Navigating pay-equity: Do you have the data to manage risk and compliance concerns of a global workforce?

Eloise Knapton, Madalina Racovitan & Minaho Shiraishi of KPMG discuss navigating pay-equity through a global workforce.

Navigating pay-equity
As digitally enabled workforces continue to go global, businesses are discovering the need for innovative new solutions that will help them manage compliance, mitigate risk and meet heightened expectations for fair wages, pay equity and transparency. Identifying and meeting new, evolving or unfamiliar wage, tax and transparency regulations in foreign jurisdictions is critical – and driving the quest for timely data that delivers precise, real-time reporting on mobile employees, wherever in the world they are operating.Businesses failing to train a sharper global lens on where their mobile workers are at any given moment, how appropriately they are being paid and how local labor laws and tax regulations are being met can result in costly fines and tax penalties – plus the potential for legal sanctions, border detainment, licensing issues and corporate reputation damage.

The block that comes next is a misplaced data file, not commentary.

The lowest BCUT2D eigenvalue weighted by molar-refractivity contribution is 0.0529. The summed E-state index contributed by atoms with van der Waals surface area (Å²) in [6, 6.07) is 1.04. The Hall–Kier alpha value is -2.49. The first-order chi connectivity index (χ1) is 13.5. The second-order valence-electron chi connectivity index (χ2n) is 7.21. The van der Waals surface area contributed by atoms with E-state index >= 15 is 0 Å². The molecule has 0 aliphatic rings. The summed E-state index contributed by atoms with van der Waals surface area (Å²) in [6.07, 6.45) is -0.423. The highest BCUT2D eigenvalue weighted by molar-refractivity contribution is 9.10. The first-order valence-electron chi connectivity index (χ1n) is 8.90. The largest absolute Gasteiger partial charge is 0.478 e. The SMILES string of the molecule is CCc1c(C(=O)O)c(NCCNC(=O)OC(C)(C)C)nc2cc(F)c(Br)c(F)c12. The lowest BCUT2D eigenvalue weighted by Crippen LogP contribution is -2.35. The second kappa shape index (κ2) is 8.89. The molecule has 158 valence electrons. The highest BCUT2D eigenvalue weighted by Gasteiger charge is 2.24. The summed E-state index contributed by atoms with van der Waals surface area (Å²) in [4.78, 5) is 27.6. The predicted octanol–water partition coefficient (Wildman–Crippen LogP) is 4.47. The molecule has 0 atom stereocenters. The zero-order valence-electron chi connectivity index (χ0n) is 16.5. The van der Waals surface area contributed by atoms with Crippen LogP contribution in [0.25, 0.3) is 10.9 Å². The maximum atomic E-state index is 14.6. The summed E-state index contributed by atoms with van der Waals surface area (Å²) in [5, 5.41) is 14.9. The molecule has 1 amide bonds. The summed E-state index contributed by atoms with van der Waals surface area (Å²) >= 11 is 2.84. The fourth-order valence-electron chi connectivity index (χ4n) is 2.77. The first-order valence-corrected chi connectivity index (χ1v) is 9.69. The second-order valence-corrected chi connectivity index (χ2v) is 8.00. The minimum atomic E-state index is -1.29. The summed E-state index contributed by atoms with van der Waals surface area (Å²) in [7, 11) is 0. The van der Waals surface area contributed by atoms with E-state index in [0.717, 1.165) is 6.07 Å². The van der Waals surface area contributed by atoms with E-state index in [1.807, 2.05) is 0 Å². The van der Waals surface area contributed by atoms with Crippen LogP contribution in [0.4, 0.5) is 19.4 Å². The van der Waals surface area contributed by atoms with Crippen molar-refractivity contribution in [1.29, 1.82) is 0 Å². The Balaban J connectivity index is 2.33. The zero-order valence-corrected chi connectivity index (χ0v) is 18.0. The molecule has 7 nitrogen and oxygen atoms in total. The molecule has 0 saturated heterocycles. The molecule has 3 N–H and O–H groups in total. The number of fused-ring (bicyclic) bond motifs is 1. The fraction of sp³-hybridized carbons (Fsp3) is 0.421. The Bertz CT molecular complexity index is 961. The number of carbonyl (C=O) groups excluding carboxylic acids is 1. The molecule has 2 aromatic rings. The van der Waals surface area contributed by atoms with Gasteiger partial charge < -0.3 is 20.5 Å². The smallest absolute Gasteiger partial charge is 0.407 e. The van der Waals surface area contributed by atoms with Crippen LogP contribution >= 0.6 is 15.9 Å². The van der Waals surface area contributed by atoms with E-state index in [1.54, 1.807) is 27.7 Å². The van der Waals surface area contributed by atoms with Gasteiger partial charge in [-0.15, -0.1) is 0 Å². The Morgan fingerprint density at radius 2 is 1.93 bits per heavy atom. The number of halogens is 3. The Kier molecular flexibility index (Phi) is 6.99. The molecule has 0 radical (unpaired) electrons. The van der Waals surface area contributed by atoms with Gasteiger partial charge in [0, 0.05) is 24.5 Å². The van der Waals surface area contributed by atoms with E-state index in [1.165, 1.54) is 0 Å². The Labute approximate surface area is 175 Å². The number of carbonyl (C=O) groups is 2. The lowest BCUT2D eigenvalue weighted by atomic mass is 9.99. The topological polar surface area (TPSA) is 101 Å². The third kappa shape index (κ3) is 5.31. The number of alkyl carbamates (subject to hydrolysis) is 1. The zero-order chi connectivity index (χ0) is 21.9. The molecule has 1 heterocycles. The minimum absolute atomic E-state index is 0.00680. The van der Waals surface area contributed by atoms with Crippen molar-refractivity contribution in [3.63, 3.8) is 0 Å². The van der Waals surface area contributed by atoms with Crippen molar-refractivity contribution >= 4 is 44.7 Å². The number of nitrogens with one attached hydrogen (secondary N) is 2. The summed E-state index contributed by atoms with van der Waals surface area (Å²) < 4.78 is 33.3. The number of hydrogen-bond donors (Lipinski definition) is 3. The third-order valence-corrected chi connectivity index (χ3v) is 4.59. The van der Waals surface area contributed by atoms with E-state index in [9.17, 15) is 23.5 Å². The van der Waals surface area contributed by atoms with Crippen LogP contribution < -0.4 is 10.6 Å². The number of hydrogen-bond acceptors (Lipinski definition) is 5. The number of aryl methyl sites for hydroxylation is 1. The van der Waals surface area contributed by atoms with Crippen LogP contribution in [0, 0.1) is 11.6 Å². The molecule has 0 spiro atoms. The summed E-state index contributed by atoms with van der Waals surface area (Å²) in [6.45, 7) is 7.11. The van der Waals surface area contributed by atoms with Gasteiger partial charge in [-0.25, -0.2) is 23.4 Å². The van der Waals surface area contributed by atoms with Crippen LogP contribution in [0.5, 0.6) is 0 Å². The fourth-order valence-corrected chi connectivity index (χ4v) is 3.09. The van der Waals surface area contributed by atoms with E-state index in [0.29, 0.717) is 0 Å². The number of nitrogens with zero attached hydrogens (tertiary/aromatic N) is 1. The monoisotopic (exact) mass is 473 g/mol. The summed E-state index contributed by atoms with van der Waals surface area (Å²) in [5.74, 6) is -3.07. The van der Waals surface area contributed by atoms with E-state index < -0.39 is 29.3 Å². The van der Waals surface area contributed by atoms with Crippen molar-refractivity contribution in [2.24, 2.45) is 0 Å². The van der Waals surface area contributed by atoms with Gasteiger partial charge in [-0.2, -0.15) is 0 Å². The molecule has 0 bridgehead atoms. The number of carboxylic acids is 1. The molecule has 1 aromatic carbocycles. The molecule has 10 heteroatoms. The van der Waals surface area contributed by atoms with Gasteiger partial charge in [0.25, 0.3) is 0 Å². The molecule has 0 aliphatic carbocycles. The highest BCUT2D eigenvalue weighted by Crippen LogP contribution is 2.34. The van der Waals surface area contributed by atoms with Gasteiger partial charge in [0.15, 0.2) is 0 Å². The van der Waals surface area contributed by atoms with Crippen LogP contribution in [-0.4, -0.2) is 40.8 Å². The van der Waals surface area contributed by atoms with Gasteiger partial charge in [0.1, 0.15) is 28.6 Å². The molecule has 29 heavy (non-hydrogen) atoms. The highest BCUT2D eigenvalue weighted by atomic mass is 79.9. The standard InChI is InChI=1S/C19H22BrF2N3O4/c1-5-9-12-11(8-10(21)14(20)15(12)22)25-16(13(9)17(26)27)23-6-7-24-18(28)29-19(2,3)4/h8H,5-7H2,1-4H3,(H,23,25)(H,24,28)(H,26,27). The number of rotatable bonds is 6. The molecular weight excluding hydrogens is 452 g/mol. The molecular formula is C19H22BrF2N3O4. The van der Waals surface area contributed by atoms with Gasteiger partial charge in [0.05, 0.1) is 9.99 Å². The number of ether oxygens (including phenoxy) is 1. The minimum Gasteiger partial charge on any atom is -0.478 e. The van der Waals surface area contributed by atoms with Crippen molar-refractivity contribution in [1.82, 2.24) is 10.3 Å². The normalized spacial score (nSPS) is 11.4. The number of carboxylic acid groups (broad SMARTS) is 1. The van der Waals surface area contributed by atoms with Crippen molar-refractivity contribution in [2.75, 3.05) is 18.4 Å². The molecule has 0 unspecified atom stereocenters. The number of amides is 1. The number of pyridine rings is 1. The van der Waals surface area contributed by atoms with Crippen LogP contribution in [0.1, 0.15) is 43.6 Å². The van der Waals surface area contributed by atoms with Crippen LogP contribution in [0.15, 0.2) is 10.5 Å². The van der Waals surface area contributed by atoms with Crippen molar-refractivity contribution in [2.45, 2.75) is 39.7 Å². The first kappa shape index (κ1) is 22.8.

Minimum wage, maximum challenge

Meeting minimum-wage requirements can be a complex challenge for businesses whose employees are constantly on the move to foreign assignments. Minimum-wage rates vary widely around the world and are updated regularly – creating a ‘moving target’ for global firms. The top 10 global minimum wage rates, converted to US currency, currently vary from a high of USD14.14 per hour in Australia to USD9.06 per hour in Canada. Luxembourg has the highest minimum wage in the EU at the equivalent of USD13.14 per hour – vastly higher than the EU’s lowest minimum wage of about USD1.79 per hour in Bulgaria. The US federal minimum wage, by comparison, is USD7.25 per hour.1Many businesses are struggling to keep up with the bewildering array of evolving minimum-wage requirements they face as employees traverse borders around the clock. KPMG member firm research shows that among 31 countries we survey annually, only 21 have a minimum wage set at the national level – versus regional or even collective-bargaining rates that employers need to comply with.The European Union’s (EU) Posted Workers Directive is a legal framework designed to guide companies operating in a foreign jurisdiction within the EU. The European Commission (EC) in 2018 officially revised its Directive and the updated framework must be transposed into national laws by 30 July of this year. The revised Directive aims to enhance protection of posted workers’ rights, articulating core employment conditions that must be met for employees working in a host country, including: